Best of luck on your exciting journey.

I'd highly recommend you take a trip to your local Barnes and Noble or head over to and pick up some books on the topic - if you have a friend who already knows OOP a good mentor is much faster than learning yourself.

Don't forget, on the iPhone, you'll have to deal with memory management as well. This is a sticking point for a lot of people - and causes a lot of headaches if you don't follow the rules. Learn them early and you'll be served well.

Hope that helped, Cheers.


share|improve this answer
thanks alot this has helped me and made me understand the things...plz suggest me nice link where i can find free online books which is in pdf format where i can download and go through about objective c and more from scratch plz.... –  Abhilash Jun 29 '11 at 5:35
Well;… Is the PDF from Apple regarding Objective-C. It's very thorough. An interesting OOP overview link: (uses C#, but the concepts are the same, minus memory management) Of course, google:… –  Steve Jun 29 '11 at 5:49
@Steve...i have pdf file regarding objective-c from apple which u have sent above...i wan few more pdf's related to objective-c from scratch other than the one u have sent...some ebooks... –  Abhilash Jun 29 '11 at 6:32
@steve:very good explanation about oops. –  ravoorinandan Jan 24 '12 at 14:17
Fe-nominal answer. Upvoted !!! –  NSPratik Mar 2 at 13:11

NSObject means it inherits the ObjectProperties only.It doesn't have view.But UIViewcontroller is having the view itself.It can control the views also.

When you don't want a view then you can use the NSObject.If you need viewcontroller or view then you can use the UIViewController.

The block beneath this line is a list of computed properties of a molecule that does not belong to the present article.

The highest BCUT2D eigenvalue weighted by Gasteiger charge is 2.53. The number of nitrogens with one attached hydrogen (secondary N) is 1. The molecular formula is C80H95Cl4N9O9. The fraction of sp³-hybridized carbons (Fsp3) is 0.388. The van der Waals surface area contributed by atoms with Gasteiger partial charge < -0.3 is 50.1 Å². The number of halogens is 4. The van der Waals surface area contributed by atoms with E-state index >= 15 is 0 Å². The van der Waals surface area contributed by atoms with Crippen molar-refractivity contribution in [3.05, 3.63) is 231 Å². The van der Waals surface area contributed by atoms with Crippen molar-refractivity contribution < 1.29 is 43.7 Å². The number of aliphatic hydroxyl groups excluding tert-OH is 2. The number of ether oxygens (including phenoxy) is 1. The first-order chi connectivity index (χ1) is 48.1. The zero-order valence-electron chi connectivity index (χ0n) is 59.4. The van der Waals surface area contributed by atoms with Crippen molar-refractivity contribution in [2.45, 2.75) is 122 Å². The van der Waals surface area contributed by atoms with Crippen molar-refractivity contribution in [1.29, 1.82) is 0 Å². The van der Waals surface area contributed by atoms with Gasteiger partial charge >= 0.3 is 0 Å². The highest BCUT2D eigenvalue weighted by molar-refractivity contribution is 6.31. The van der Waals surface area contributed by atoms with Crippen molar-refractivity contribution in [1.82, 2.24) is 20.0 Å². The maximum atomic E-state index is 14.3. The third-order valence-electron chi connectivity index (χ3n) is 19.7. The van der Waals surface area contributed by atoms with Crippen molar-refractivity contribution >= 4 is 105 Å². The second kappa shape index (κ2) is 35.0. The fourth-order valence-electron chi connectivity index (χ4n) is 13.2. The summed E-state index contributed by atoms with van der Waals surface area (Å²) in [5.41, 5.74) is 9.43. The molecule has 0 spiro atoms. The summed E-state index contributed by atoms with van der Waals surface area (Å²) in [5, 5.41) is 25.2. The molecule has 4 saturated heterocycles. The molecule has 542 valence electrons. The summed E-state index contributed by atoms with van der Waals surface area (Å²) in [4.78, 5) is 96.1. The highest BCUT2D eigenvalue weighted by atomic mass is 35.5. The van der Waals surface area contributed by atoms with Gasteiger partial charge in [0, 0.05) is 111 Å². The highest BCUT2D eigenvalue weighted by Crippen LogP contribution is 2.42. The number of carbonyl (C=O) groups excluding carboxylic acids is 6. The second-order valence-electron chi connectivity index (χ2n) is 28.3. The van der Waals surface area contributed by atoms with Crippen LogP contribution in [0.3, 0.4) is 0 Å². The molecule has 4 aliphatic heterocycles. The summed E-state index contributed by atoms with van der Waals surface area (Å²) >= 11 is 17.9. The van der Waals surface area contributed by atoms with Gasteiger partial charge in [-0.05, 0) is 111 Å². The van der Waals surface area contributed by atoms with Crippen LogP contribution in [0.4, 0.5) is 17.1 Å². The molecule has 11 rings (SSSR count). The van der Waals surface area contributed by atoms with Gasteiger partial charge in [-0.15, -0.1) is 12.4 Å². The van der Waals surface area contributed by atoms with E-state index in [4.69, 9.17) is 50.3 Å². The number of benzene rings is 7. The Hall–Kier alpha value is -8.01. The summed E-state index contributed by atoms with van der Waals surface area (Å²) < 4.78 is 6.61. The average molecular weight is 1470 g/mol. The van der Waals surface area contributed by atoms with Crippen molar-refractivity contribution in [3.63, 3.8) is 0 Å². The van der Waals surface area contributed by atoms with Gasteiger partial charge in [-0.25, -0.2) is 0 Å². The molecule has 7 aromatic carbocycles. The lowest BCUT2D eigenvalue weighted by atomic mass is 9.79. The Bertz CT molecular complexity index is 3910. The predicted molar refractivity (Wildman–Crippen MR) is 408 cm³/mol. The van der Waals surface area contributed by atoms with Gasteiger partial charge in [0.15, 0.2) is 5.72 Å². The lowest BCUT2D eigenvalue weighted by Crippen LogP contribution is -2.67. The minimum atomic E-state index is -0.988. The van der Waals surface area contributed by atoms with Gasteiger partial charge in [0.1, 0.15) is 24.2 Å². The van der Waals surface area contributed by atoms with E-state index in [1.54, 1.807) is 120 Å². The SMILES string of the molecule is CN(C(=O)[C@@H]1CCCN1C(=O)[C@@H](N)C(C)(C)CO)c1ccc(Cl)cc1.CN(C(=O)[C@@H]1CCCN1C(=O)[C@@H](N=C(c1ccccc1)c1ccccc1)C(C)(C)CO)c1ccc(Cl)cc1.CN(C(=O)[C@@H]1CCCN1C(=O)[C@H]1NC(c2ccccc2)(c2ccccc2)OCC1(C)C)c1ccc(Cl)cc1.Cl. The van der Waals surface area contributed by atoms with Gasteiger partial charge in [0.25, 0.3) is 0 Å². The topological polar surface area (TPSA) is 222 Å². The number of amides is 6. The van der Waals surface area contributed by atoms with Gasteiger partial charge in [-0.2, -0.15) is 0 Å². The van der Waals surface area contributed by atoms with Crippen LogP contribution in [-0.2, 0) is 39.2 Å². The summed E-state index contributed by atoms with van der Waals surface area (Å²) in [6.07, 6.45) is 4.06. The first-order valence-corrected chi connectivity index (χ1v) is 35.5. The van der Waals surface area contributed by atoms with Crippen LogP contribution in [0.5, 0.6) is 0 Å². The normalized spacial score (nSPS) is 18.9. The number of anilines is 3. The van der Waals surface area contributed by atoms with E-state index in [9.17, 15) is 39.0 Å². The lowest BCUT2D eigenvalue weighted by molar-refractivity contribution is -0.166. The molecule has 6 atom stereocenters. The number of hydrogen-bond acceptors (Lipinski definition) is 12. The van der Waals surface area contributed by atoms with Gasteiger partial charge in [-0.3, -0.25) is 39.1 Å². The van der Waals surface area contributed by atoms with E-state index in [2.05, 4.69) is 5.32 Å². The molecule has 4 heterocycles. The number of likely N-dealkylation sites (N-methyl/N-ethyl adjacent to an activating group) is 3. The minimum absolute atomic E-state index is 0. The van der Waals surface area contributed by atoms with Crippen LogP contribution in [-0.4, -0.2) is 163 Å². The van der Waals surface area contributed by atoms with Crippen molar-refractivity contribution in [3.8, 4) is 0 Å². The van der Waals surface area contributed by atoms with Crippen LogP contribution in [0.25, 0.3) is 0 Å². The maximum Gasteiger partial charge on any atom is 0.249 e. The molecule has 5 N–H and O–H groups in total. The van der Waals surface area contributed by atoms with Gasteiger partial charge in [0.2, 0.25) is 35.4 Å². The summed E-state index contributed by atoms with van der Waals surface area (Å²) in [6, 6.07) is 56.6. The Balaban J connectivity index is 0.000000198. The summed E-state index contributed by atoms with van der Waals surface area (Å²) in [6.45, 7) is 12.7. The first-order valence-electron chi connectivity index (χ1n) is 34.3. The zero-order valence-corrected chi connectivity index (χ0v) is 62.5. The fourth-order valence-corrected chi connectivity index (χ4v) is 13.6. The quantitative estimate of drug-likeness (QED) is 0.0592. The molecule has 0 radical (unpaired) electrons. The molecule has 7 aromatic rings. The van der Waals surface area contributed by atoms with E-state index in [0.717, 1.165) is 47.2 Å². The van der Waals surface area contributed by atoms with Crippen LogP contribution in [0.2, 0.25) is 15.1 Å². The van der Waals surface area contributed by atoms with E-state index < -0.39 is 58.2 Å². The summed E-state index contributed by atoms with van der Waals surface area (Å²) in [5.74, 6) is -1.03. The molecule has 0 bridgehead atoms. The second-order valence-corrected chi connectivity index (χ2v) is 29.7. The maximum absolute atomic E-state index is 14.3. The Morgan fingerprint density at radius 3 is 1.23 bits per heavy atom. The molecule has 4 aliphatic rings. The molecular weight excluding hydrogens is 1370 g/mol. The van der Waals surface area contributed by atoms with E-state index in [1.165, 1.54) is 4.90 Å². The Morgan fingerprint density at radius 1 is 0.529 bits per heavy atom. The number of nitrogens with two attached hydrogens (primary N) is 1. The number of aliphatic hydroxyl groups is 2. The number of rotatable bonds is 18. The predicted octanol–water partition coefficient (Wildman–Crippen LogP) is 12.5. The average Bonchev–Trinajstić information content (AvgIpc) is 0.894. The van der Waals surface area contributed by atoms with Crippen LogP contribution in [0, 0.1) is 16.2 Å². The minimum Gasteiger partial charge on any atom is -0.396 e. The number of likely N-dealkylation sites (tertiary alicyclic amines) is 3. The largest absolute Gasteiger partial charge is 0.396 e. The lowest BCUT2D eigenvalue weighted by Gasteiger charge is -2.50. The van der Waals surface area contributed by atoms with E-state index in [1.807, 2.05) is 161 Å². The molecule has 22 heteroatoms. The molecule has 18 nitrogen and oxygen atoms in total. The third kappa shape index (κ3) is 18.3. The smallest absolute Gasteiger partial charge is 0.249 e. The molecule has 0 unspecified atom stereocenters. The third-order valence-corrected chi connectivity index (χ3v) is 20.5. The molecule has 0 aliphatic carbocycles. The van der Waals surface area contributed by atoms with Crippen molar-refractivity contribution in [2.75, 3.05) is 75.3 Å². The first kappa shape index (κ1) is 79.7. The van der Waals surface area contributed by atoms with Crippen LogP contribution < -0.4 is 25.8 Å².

share|improve this answer

UIViewController is a subclass of UIResponder which is itself a subclass of NSObject which is a root class (i.e. not a subclass of anything).

This means that any method for NSObject may be called on UIViewController, but not conversely. If you look at the UIViewController Class Reference, it has all of the properties and methods available to you if you use this class. In addition, you automatically get all of the methods for an NSObject (listed in the NSObject Class Reference).

I use a UIViewController for every view that I maintain. I almost never use an object directly as an NSObject, though I often subclass NSObject and I never subclass UIViewController. But this is just me.

I recommend you take a look at Apple's View Controller Programming Guide to see what benefits using a UIViewController offers.

share|improve this answer
thank u..ya NSObject is root we will decide which class to use? –  Abhilash Jun 29 '11 at 5:05
@Abhilash: Depends on what you want to do. If you want to use methods specific to UIViewController such as the view property, then use that. If you only want the methods inherent to NSObject, then use that. I almost never use NSObject directly, though I often subclass it. –  PengOne Jun 29 '11 at 5:07

NSObject is the super class in obj_c and UIViewcontroller is sub class to NSObject.UIViewcontroller inherits properties from UIResponder and this class inherits from NSObject class...

share|improve this answer

Your Answer


By posting your answer, you agree to the privacy policy and terms of service.

Not the answer you're looking for? Browse other questions tagged or ask your own question.